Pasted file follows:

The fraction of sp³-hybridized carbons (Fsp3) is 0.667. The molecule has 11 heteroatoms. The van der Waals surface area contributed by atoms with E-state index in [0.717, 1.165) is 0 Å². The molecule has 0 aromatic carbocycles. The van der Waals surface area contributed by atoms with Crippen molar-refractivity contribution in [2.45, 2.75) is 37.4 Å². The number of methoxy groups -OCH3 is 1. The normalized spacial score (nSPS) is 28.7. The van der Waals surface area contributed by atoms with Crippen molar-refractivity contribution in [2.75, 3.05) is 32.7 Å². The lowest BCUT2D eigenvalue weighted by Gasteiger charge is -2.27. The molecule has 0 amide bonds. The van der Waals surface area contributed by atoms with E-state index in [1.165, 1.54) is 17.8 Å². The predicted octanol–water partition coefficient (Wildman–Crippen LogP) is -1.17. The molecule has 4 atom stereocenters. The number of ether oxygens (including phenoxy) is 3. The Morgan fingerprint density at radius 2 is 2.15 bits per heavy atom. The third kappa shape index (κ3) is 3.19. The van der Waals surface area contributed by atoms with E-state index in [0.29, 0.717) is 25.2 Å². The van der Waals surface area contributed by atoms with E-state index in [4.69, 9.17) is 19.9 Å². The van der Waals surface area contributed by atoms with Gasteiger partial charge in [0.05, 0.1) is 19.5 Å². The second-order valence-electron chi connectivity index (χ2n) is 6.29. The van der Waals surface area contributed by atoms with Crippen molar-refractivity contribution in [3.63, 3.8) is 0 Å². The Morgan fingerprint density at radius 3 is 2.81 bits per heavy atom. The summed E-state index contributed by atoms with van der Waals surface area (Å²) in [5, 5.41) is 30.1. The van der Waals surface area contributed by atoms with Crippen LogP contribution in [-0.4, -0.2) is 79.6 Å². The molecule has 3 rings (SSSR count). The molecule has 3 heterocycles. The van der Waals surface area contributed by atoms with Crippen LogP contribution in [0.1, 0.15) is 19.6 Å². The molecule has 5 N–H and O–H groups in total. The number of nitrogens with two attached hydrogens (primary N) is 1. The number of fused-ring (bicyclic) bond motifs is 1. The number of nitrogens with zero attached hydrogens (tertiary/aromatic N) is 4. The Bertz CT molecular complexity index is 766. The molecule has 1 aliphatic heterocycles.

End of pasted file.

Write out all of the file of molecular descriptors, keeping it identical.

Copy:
The fraction of sp³-hybridized carbons (Fsp3) is 0.667. The molecule has 11 heteroatoms. The van der Waals surface area contributed by atoms with E-state index in [0.717, 1.165) is 0 Å². The molecule has 0 aromatic carbocycles. The van der Waals surface area contributed by atoms with Crippen molar-refractivity contribution in [2.45, 2.75) is 37.4 Å². The number of methoxy groups -OCH3 is 1. The normalized spacial score (nSPS) is 28.7. The van der Waals surface area contributed by atoms with Crippen molar-refractivity contribution in [2.75, 3.05) is 32.7 Å². The lowest BCUT2D eigenvalue weighted by Gasteiger charge is -2.27. The molecule has 0 amide bonds. The van der Waals surface area contributed by atoms with E-state index in [1.165, 1.54) is 17.8 Å². The predicted octanol–water partition coefficient (Wildman–Crippen LogP) is -1.17. The molecule has 4 atom stereocenters. The number of ether oxygens (including phenoxy) is 3. The Morgan fingerprint density at radius 2 is 2.15 bits per heavy atom. The third kappa shape index (κ3) is 3.19. The van der Waals surface area contributed by atoms with E-state index in [0.29, 0.717) is 25.2 Å². The van der Waals surface area contributed by atoms with E-state index in [4.69, 9.17) is 19.9 Å². The van der Waals surface area contributed by atoms with Gasteiger partial charge in [0.05, 0.1) is 19.5 Å². The second-order valence-electron chi connectivity index (χ2n) is 6.29. The van der Waals surface area contributed by atoms with Crippen molar-refractivity contribution in [3.63, 3.8) is 0 Å². The Morgan fingerprint density at radius 3 is 2.81 bits per heavy atom. The summed E-state index contributed by atoms with van der Waals surface area (Å²) in [5, 5.41) is 30.1. The van der Waals surface area contributed by atoms with Crippen LogP contribution in [-0.4, -0.2) is 79.6 Å². The molecule has 3 rings (SSSR count). The molecule has 3 heterocycles. The van der Waals surface area contributed by atoms with Crippen LogP contribution in [0.1, 0.15) is 19.6 Å². The molecule has 5 N–H and O–H groups in total. The number of nitrogens with two attached hydrogens (primary N) is 1. The number of fused-ring (bicyclic) bond motifs is 1. The number of nitrogens with zero attached hydrogens (tertiary/aromatic N) is 4. The Bertz CT molecular complexity index is 766. The molecule has 1 aliphatic heterocycles.